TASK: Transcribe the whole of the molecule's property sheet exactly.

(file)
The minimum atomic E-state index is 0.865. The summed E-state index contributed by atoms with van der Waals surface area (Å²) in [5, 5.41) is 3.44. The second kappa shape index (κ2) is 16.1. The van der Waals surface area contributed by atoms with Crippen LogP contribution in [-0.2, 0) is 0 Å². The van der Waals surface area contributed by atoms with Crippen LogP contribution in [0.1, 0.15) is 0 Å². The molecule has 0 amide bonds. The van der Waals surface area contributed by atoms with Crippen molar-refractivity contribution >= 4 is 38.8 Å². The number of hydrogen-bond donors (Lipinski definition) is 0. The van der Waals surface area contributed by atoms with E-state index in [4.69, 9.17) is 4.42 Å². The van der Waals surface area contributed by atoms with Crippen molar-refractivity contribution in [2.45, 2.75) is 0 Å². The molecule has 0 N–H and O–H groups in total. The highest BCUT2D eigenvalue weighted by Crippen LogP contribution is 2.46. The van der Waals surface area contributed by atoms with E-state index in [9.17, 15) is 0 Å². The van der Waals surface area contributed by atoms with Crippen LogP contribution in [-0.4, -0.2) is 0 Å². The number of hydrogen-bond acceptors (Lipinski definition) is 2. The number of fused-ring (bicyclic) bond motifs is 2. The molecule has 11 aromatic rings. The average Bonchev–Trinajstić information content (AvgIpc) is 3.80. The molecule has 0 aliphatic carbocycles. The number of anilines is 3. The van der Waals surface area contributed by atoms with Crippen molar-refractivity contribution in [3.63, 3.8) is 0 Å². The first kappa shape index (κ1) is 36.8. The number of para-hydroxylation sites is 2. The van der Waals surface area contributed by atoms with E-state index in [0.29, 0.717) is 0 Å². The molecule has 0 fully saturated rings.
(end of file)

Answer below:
The minimum atomic E-state index is 0.865. The summed E-state index contributed by atoms with van der Waals surface area (Å²) in [5, 5.41) is 3.44. The second kappa shape index (κ2) is 16.1. The van der Waals surface area contributed by atoms with Crippen LogP contribution in [-0.2, 0) is 0 Å². The van der Waals surface area contributed by atoms with Crippen LogP contribution in [0.1, 0.15) is 0 Å². The molecule has 0 amide bonds. The van der Waals surface area contributed by atoms with Crippen molar-refractivity contribution >= 4 is 38.8 Å². The number of hydrogen-bond donors (Lipinski definition) is 0. The van der Waals surface area contributed by atoms with E-state index in [4.69, 9.17) is 4.42 Å². The van der Waals surface area contributed by atoms with Crippen molar-refractivity contribution in [2.45, 2.75) is 0 Å². The molecule has 0 N–H and O–H groups in total. The highest BCUT2D eigenvalue weighted by Crippen LogP contribution is 2.46. The van der Waals surface area contributed by atoms with E-state index in [9.17, 15) is 0 Å². The van der Waals surface area contributed by atoms with Crippen LogP contribution in [-0.4, -0.2) is 0 Å². The number of hydrogen-bond acceptors (Lipinski definition) is 2. The number of fused-ring (bicyclic) bond motifs is 2. The molecule has 11 aromatic rings. The average Bonchev–Trinajstić information content (AvgIpc) is 3.80. The molecule has 0 aliphatic carbocycles. The number of anilines is 3. The van der Waals surface area contributed by atoms with Crippen molar-refractivity contribution in [3.63, 3.8) is 0 Å². The first kappa shape index (κ1) is 36.8. The number of para-hydroxylation sites is 2. The van der Waals surface area contributed by atoms with E-state index in [0.29, 0.717) is 0 Å². The molecule has 0 fully saturated rings.